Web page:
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  #1  
Old 01-29-2019, 11:18 AM
BruceinGa BruceinGa is offline
Bruce Fairchild
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Default Topps Super

Recently I've noticed the 1970 and 1971 Topps Supers. I looked them up and also see that there was a 1969 Topps Super.
How were these originally distributed? Were they available through mail order or like most other cards, at retail locations?
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  #2  
Old 01-29-2019, 02:32 PM
quitcrab quitcrab is offline
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All years sold as packs. 1969 super is far the toughest . The 69s were very limited in distrubtion. 70 and 71 very plentifully and sold all over.
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  #3  
Old 01-29-2019, 04:35 PM
ALR-bishop ALR-bishop is offline
Al Richter
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Even the 69 wrappers are tough. You can easily find the 70 /71 packs, but identifying which is which is hard unless you can identify a specific player in the pack

I think the 69 Supers are one of Topps best efforts

Last edited by ALR-bishop; 01-29-2019 at 04:36 PM.
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Old 01-30-2019, 08:01 AM
BruceinGa BruceinGa is offline
Bruce Fairchild
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Thanks for your replies!
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  #5  
Old 01-30-2019, 02:14 PM
brian1961 brian1961 is offline
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Good afternoon, Bruce. The first major show I attended was the 1972 Midwest Sports Collectors Convention in Troy, Michigan. I had just turned 18. Early on I met a very nice gentleman who worked at Topps. His name was Bill Haber. His his job at Topps was researching and drawing all the cartoons on the backside of the cards. Bill was also a voracious collector.

Well, to help defray some of the costs of his trip, Bill carried a somewhat large satchel that was half-full of gem mint sets of the 1969 Topps Super Baseball. The 66-card sets were in bundles, each tightly wrapped with a two-inch wide sheet of white paper. Living at the time in the suburbs of Chicago, I had never set eyes on these gorgeous cards, nor heard of them. For you see, though I was privileged to know about and buy from Wholesale Cards Company and The Trading Card Company, two fine mail order firms of the time, as extensive as their inventories were, I do not recall either of them carrying the scarce 1969 Topps Supers.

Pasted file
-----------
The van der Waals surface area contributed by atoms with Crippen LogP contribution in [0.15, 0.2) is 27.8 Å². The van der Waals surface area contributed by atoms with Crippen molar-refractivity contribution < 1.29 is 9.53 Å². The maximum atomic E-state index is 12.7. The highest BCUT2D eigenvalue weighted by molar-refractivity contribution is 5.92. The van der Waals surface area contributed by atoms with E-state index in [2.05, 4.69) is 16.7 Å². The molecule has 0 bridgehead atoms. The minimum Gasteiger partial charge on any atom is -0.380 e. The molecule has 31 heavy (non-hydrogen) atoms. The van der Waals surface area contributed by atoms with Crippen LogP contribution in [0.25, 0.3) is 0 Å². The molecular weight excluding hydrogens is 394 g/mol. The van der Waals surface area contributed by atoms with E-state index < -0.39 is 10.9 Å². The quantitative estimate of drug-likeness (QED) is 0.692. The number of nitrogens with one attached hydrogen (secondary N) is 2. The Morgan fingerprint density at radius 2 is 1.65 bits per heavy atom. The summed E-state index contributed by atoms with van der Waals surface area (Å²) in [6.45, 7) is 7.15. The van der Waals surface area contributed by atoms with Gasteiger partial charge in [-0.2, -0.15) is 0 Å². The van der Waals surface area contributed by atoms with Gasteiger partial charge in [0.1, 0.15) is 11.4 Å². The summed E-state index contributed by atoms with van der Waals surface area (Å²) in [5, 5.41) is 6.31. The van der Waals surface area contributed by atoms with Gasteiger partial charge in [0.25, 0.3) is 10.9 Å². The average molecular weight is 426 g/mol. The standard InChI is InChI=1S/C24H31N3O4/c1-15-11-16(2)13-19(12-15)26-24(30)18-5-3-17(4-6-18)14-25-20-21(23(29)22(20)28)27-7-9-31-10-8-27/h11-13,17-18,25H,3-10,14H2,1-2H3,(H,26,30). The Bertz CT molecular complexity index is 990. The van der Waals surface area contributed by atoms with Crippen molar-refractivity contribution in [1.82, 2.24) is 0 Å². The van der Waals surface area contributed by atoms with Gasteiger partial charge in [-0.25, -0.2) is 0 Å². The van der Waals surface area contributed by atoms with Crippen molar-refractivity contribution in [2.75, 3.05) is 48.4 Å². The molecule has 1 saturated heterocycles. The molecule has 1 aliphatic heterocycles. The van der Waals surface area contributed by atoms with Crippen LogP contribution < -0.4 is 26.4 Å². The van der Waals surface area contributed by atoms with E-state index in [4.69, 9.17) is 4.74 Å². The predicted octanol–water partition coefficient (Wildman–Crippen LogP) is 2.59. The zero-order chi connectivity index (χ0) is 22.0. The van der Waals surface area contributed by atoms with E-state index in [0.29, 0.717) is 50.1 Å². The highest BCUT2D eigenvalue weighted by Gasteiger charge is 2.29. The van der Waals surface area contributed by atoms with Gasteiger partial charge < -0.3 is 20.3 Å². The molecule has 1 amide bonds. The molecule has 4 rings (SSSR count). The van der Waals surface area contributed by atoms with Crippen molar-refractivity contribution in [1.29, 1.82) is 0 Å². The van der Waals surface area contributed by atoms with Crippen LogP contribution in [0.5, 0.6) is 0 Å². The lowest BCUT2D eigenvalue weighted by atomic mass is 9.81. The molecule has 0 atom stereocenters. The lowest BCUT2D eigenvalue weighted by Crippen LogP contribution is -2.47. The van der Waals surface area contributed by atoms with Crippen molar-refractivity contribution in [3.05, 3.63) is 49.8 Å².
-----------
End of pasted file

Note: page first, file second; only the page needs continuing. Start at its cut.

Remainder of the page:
OK, so the kind Mr. Haber let me examine a set. I carefully shuffled through them. As soon as I saw the Mickey Mantle, I think I ever so quietly inhaled, and silently screamed, "SOLD!". I asked him, "How much?"

He said "30 dollars". In my mind, that figure seemed unreasonably high, due to the fact 30 dollars could buy you not one, but two, complete regular sets of Topps gum baseball cards. I quietly told Mr. Haber I thought that was too much. My memory is now hazy as to whether Bill asked for a counter offer, or if he said, "How about 20 dollars?" Whatever---I bought the set for twenty dollars.

Many years later, I sold most of the cards, but as you might imagine, I retained the Mickey Mantle. In time, I submitted this little gem to the Sportscard Guaranty Company for grading. That baby came out a 96 MINT.

Along the way, I discovered why Topps gave these cards the designation, "Super". It was due to their high gloss. Also, I found the cardstock used is a little thicker than regular Topps; however, it is a bit soft, and VERY fragile, being susceptible to fingernail marks! Not that I ever gouged a Super with a fingernail, but I remember seeing evidence of this damage on dealers' tables back in the early-to-mid 70s. One had to be mighty careful when handling these gems, just as one would with a genuine gem. For instance, in the pre-grading days of the late 80s, I made the mistake of purchasing a Mel Stottlemyre listed as Near Mint. "Near Mint" should be just fine, right? WRONG!!! When I got Stot, the front side super sheen of the card looked like the ice surface of a New York Ranger hockey game half-way through the first period! So many little marks---so unlike the pristine specimens dear Mr. Haber sold me that wonderful day in July 1972. I would never buy a Super through the mail again!